The Modern Workplaces consultation, which closed on 8 August 2011, set out the Government’s proposals to extend the right to request flexible working to all employees; develop a system of flexible parental leave; promote equal pay; and, amend the existing Working Time Regulations 1998 to clarify the interaction of annual leave with sickness absence in the light of recent European decisions.
The Government has now issued two separate responses to the Modern Workplaces consultation: one on its flexible parental leave proposals and one on the right to request flexible working. A response to the Working Time element of the consultation will be issued “in due course”.
Flexible parental leave
The proposals for a new system of flexible parental leave and pay are intended to encourage fathers to take a greater role in caring for their babies and to enable working families to decide how best to share the leave and pay currently only available to the mother.
The existing right to 52 weeks of maternity leave (39 of which can be paid at the rate of statutory maternity pay, subject to satisfying the qualifying conditions), will remain in place for mothers who elect to take it.
If both partners satisfy the qualifying conditions (minimum levels of pay and 26 weeks of service with the employer by the 15th week before the baby’s due date), they will be able to share any untaken balance of maternity leave and pay and take it as ‘flexible parental leave and pay’.
This means that new parents may elect (provided both qualify for the entitlement) to take a period of the time concurrently, so that they are both off work at the same time, or take separate periods of leave. Leave can be taken in minimum blocks of one week, and parents can choose to take more than one block of time (returning to work in between periods of leave). The mother will have to specify a date for returning to work before the end of the 52 week period but it will no longer be necessary, as with the current system of additional paternity leave, for the mother to return to work in order for the father to take the leave.
The Government intends to introduce the new system of flexible leave from 2015. A further consultation will be issued in early 2013 to consider the details of how the new system will work in practice.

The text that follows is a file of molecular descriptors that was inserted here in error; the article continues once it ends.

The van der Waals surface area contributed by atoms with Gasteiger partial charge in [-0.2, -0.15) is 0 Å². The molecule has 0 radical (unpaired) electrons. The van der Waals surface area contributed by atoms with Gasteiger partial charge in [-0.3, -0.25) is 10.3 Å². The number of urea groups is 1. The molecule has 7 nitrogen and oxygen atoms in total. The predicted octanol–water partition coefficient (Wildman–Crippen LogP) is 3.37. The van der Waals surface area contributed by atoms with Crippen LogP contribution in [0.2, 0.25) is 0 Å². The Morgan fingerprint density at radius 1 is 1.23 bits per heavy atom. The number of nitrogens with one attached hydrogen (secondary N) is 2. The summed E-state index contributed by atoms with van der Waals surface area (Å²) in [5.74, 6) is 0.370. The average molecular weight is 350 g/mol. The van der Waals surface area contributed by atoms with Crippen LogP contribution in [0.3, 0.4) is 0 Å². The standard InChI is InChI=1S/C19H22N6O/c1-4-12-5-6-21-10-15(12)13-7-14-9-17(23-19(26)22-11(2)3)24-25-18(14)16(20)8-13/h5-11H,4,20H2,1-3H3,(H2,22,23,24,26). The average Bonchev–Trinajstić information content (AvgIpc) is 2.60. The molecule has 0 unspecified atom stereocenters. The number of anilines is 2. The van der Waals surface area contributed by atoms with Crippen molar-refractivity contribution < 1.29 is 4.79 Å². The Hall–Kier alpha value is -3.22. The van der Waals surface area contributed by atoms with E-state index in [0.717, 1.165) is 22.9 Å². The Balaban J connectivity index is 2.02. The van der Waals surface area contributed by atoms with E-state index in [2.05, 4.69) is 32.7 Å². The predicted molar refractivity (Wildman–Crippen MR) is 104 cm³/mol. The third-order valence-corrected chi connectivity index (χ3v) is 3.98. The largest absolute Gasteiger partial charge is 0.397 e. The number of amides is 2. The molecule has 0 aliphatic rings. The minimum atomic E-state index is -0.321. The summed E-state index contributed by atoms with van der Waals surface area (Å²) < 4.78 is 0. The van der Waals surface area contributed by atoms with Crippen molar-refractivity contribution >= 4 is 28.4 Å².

The entitlement to statutory adoption leave will become a ‘day one’ right, without the existing service requirement. Statutory adoption pay will also be enhanced in line with statutory maternity pay, so that the first six weeks will be paid at 90% of the primary adopter’s salary. Adoptive parents will also be entitled to participate in the new flexible parental leave and pay system, provided both satisfy the qualifying requirements.
Adoption leave and pay will also be available to intended parents in a surrogacy arrangement, if they meet the criteria for a Parental Order.
Time off for antenatal appointments
A new right will be introduced at the same time as the new system of shared parental leave, entitling fathers to take unpaid time off work to attend two antenatal appointments.
The original consultation had suggested that the existing right for fathers to take two weeks of paid (ordinary) paternity leave around the time of the birth would be increased to four weeks. However, the Government has confirmed that it will be retaining the existing right to two weeks of leave whilst introducing a power to increase this period at a later date, “when Government and business finances permit”.
Unpaid parental leave
The existing right to unpaid parental leave (which will continue alongside the new right to flexible parental leave) will be increased from 13 to 18 weeks from March 2013, in order to comply with the revised EU Parental Leave Directive. This will still be subject to the annual maximum of four weeks. From 2015, the age limit for taking unpaid parental leave will be increased from 5 years to 18 years.
In a separate response to the original consultation, the Government has confirmed its intention to extend the right to request flexible working arrangements to all employees (including those without parental or caring responsibilities), with effect from April 2014 at the earliest.
The current statutory procedure for making a flexible working request will be replaced with a broader duty on employers to deal with requests in a ‘reasonable’ manner, within a ‘reasonable’ period of time. A new statutory code of practice will provide guidance to employers on how to deal with a request for flexible working, including guidance on prioritising conflicting requests.
Employees will still need a minimum qualifying period of service of 26 weeks in order to make a request, and will only be permitted to make one request in any 12 month period.
A copy of the Government’s response on Flexible Parental Leave is available here.
A copy of the Government’s response on Flexible Working is available here.